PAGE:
Partner Profile:


What I See

There are over 200,000 kids out of school in Thailand, but we know that solving this problem requires work beyond education reform.

Their families are among the country’s 3 million migrants from Myanmar, where decades of civil war and military rule have made it difficult for people to survive, hold onto their land, and fill their rice bowls.

How do they cope? Many cross the border to Thailand in search of a better life.

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We have made this journey too, starting from remote villages where everyone knows someone who has left home to find work, to Thai cities where we became invisible workers before finding our voice.

BEAM tries to be the bridge between people who have been left behind on both sides of this border, and to help them learn, live and lead their way to a future with dignity.

What I’m Proud Of

We are very proud of many people and many things:

1000 migrant children each year given standardized testing to continue their schooling

400 graduates we have each year from our vocational training program in Thailand and Myanmar

41 university graduates supported by BEAM in Thailand

70 local partner organizations we have in our network across Myanmar and Thailand

10 years we have been working as an organization

7 years spent lobbying the Thai and Myanmar governments until they formed a working group to allow migrant children to attend any school

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6 social enterprises by our graduates that we support in remote areas—all but one are run by women

3 educational policies developed by us that have become law in Thailand and Myanmar

4 generations impacted when we deliver vocational training to one woman

I Feel Happy When

We are most satisfied when we are breaking through the ceilings meant to restrict us.

When we bring migrant schoolteachers to government meetings—and when they speak out and demand policy changes—we know that we are raising voices from the grassroots to the highest levels of decision-making.

We pushed to re-open migrant schools that had been closed by the government, but international aid agencies told us that we were “too small” to lead such a major effort. It was not true.

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When no one else stepped up, we did. We relied on our networks and relationships to make progress, rather than being discouraged by our lack of resources compared to big NGOs.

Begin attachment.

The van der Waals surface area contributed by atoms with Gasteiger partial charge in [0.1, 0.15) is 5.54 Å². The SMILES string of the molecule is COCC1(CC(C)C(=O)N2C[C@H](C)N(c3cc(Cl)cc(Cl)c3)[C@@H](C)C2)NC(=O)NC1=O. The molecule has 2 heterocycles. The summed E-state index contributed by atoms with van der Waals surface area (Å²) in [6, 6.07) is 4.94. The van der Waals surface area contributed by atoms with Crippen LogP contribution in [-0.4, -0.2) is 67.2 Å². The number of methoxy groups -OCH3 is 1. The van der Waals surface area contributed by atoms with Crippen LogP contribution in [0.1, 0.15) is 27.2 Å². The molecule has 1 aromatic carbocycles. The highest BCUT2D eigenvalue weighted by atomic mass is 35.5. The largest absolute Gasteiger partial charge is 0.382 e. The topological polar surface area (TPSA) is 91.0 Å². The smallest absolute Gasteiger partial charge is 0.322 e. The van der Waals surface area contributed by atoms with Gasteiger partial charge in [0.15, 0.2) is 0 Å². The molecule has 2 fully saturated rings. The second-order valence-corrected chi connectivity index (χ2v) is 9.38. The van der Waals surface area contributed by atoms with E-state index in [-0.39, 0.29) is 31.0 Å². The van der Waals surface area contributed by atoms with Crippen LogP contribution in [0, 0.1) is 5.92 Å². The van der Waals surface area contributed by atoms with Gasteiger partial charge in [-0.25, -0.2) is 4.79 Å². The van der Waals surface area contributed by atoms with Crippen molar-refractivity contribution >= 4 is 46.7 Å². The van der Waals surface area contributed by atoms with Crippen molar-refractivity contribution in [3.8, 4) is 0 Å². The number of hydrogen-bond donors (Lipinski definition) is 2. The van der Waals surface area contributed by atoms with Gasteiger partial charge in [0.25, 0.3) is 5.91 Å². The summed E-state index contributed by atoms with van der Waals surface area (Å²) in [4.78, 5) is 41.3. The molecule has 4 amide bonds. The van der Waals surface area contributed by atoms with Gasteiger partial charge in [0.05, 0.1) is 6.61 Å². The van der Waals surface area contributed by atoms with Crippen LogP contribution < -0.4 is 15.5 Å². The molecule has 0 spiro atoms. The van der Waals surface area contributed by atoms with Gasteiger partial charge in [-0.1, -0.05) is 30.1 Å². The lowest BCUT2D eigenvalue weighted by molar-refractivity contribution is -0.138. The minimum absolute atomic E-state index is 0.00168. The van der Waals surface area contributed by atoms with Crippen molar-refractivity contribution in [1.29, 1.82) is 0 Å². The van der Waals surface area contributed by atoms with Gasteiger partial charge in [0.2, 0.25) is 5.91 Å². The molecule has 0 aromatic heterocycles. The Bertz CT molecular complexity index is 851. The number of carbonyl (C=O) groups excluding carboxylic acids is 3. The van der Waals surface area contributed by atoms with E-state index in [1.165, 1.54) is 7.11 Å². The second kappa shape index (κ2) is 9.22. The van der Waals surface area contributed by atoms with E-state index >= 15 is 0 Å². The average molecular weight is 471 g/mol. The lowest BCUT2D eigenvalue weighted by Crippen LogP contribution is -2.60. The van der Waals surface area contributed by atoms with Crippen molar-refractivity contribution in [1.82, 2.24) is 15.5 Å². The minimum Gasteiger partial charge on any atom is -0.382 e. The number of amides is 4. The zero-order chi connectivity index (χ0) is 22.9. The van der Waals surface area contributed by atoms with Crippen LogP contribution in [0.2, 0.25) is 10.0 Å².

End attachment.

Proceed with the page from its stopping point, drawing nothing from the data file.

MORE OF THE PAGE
And now the schools that were closed are on track to open once again. It was a chance to prove our motto, that little communities can have a big impact.

What’s Surprising Is

Our broad vision means that we don’t only work in one sector: we are at the intersection of education, policy change, social enterprise, and community development.

You can just as easily find us teaching a college prep program for migrant teenagers in northern Thailand as running a livelihoods training in a remote village in Myanmar.

Or fighting policy battles in parliament so that migrant children have access to education wherever they go.

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That’s why we value flexible support, so that we can distribute funds to the areas of our work that need it most.

A Direct Grant

We received a $15,000 unrestricted grant from Move92 to develop a mobile phone application that would make our training accessible online and share information about legal developments affecting migrant workers.

We were able to hire a local woman from our community who was also a BEAM alumnus and IT graduate to develop the first phase of the application.

We want to transform our mobile app into an interactive learning platform, so that as education increasingly goes online, we can ensure migrant communities are not left behind.

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But we are also accepting funds for a range of other initiatives that we are happy to discuss with potential supporters.

We want to launch a training for 1,000 migrant teachers that would give them necessary legal certification to them to keep their schools open.

And among our vocational program graduates, we have more than 10 social enterprise proposals in rural communities in Myanmar that are awaiting funds.

We are interested in building a long-term relationship with a grantmaker who is open to learning about the unique context in which we operate. We see this person as our development partner, helping us increase our financial resources share in new successes in our work.

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